First Home Super Saver Scheme has a PR problem, Gateway Bank research shows

Wednesday 09 May 2018

Article by Kelly Emmerton

When the First Home Super Saver Scheme (FHSSS) was first introduced, it was touted by Treasurer Scott Morrison as a plan that would help young home buyers “accelerate their savings by at least 30%.” But that won’t work if Aussies don’t know what it is or how to access it, Gateway Bank has suggested.

First Home Super Saver Scheme has a PR problem, Gateway Bank research shows

Recent research commissioned by Gateway Bank showed that less than half of Aussies can claim they’ve heard of the FHSSS. And when quizzed on the details of the scheme, and asked to identify true and false statements about the FHSSS, just 1% were able to correctly recall all the facts.

True or False: How much do you know about the FHSSS?

Gateway researchers asked every day Aussies to identify these statements as true or false to gauge how well they knew the ins-and-outs of the First Home Super Saver Scheme. How does your knowledge stack up? Find the answers at the bottom of the page.

  1. The scheme allows you to make voluntary concessional (before-tax) and non-concessional (after-tax) contributions into your super fund to save for your first home.
  2. You can apply to release your voluntary super contributions to help you purchase your first home.
  3. You can use your super to buy a first home as an investment, however, this property must be rented out and you cannot live in it yourself.
  4. You can apply for the release of voluntary contributions up to a maximum of $15,000 from any one financial year and $30,000 in total across all years.
  5. A parent can withdraw voluntary contributions they have made into their super fund to help a child 18 years or over purchase a property so long as that child is a first home buyer.
  6. If you sell your new home within 2 years of purchasing it you must repay the amount withdrawn from your super back into your nominated superannuation account.
  7. You can withdraw up to 10% of the value of the first home/property you are purchasing from your voluntary contributions to your super fund.

Gateway Bank CEO Paul Thomas said that while putting the scheme in place is commendable, it would benefit from better promotion and increased awareness and understanding.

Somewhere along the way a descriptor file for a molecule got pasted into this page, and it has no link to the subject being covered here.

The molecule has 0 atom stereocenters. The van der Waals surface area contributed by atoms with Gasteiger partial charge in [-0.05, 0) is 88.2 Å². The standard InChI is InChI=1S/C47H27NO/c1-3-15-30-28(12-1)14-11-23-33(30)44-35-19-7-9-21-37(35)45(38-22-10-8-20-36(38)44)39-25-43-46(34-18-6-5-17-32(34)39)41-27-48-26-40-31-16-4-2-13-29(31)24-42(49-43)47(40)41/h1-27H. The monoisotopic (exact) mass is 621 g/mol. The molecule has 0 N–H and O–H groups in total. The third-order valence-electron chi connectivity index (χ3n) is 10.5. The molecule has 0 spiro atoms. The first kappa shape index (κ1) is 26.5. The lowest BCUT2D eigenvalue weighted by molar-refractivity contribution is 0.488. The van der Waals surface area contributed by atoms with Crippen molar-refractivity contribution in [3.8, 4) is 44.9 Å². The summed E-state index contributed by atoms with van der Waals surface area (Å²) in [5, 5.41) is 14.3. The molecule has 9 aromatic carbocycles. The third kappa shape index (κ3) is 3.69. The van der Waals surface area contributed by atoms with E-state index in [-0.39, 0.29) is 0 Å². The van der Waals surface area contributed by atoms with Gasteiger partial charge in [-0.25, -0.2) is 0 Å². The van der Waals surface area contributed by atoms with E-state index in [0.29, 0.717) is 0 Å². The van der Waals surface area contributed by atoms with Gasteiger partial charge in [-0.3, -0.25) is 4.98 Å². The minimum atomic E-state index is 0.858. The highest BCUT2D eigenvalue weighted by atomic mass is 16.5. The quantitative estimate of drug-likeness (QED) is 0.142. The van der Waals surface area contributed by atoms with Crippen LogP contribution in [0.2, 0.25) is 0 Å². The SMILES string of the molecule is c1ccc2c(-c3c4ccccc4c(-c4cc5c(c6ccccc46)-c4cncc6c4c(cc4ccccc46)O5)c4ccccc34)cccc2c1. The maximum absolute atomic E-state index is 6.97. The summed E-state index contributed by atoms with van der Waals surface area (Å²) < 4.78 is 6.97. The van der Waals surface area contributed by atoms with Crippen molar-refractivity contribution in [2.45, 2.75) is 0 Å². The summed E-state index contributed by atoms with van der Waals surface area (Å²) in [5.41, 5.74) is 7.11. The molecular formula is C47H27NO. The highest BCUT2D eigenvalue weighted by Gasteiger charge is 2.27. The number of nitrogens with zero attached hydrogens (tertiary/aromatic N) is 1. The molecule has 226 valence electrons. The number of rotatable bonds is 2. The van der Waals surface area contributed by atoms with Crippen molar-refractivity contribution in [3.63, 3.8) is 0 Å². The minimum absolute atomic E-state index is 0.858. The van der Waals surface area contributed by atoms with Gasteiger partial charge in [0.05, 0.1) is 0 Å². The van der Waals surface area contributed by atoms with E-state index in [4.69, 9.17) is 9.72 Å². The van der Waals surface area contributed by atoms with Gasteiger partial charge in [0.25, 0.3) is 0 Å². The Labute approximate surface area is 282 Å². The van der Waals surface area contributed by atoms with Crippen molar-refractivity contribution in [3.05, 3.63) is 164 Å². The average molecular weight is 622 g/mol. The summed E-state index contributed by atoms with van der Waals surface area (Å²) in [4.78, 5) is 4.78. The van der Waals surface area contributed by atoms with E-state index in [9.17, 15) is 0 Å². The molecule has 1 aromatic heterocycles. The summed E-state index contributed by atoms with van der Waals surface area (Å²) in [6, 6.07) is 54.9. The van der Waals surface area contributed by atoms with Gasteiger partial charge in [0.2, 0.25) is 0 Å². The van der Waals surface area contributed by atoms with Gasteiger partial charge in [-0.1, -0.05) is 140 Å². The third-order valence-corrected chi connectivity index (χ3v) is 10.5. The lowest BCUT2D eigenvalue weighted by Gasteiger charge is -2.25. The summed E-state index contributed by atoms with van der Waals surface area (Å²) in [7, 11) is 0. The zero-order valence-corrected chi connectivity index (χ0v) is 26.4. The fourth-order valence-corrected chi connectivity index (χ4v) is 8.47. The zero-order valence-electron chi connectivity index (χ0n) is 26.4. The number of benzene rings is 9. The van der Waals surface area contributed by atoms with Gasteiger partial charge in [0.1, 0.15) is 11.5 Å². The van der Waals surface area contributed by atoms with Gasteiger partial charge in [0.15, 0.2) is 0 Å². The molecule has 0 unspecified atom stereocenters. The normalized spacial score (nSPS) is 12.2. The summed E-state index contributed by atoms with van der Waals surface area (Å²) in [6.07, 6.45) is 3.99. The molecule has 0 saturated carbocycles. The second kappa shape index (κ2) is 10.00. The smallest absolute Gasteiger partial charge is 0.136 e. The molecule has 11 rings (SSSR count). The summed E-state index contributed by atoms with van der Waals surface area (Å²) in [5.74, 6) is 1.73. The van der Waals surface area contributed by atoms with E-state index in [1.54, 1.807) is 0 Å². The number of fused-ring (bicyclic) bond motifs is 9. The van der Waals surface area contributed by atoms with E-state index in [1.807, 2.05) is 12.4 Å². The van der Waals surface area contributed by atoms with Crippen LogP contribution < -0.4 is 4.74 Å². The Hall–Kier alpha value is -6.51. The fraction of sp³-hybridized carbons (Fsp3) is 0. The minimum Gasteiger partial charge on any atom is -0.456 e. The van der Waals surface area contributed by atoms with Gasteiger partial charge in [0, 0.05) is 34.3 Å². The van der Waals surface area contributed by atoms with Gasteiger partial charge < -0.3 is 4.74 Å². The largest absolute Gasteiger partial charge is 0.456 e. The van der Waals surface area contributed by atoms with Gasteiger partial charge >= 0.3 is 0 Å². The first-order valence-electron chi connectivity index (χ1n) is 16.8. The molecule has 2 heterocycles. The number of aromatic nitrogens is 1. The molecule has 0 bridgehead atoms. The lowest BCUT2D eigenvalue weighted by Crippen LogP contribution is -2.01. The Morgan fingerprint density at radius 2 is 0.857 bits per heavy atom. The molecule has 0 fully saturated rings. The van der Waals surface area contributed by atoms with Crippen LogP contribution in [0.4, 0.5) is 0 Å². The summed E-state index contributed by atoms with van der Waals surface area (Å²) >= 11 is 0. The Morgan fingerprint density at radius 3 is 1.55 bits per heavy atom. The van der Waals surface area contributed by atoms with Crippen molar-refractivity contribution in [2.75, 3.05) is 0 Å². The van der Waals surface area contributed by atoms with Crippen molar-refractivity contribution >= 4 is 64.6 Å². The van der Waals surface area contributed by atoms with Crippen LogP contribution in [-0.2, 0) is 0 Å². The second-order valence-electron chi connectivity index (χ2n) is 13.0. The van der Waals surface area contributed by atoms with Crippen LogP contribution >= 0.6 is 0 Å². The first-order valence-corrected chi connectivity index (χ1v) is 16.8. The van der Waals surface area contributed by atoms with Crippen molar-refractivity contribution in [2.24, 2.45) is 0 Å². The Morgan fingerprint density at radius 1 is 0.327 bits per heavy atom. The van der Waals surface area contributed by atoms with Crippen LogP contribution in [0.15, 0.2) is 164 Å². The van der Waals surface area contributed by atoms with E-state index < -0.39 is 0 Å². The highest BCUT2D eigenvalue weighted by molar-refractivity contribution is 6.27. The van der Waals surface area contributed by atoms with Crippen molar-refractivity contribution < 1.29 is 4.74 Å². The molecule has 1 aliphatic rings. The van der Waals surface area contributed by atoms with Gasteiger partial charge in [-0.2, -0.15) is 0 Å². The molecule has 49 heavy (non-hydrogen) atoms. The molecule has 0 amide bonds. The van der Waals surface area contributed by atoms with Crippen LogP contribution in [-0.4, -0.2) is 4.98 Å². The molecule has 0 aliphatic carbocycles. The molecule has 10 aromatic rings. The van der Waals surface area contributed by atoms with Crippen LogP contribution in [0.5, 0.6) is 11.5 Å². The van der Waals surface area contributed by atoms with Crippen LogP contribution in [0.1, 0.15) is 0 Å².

“The scheme is a good idea in principle but in order to make a real impact, the government and industry needs to take action to ensure the public is not only aware of the scheme but are also educated on how they can take practical steps to take advantage of the initiative,” he said.

The government’s First Home Super Saver Scheme estimator shows that for an Aussie homebuyer on a $70,0000 salary who sacrifices $15,000 a year through the FHSSS, their take home pay would be reduced by $9,650 a year, or about $800 a month. After 2 years of saving, this person could have built up $25,355 in savings to put toward a home deposit.

RELATED: Mozo’s guide to the First Home Super Saver Scheme

According to Thomas, early education is the key to improving understanding of the initiative - introducing first home buyers to the scheme as they look into their first mortgage is too little too late.

“The government and industry need to be working together to reach younger generations at the start of their working lives, when they begin to build their super. We should be trying to reach out to them five or ten years before they want to buy their first home,” he said.

“Providing opportunities for young people to attend face-to-face educational workshops and seminars is the way to go, because when it comes to big purchasing decisions, people look for the human touch.”

True or false answers

  1. True. 3 in 10 Aussies correctly identified this as true.
  2. True. Only 24% of Aussies got this one right.
  3. False. Of the 11% of Aussies who incorrectly identified this as true millennials were more likely to be tripped up than either Gen X or Baby Boomers.
  4. True. Of the 29% of Aussies who answered correctly, men (33%) were more likely to know this fact than women (24%) and millennials (38%) were more likely to understand this than baby boomers (23%).
  5. False. 11% of Aussies mistakenly thought this one was true
  6. False. This one tripped up 16% of Aussies who thought it was true.
  7. False. Of the 14% of Aussies who wrongly marked this one as true, Gen X (21%) were more likely to be mistaken than baby boomers (9%)


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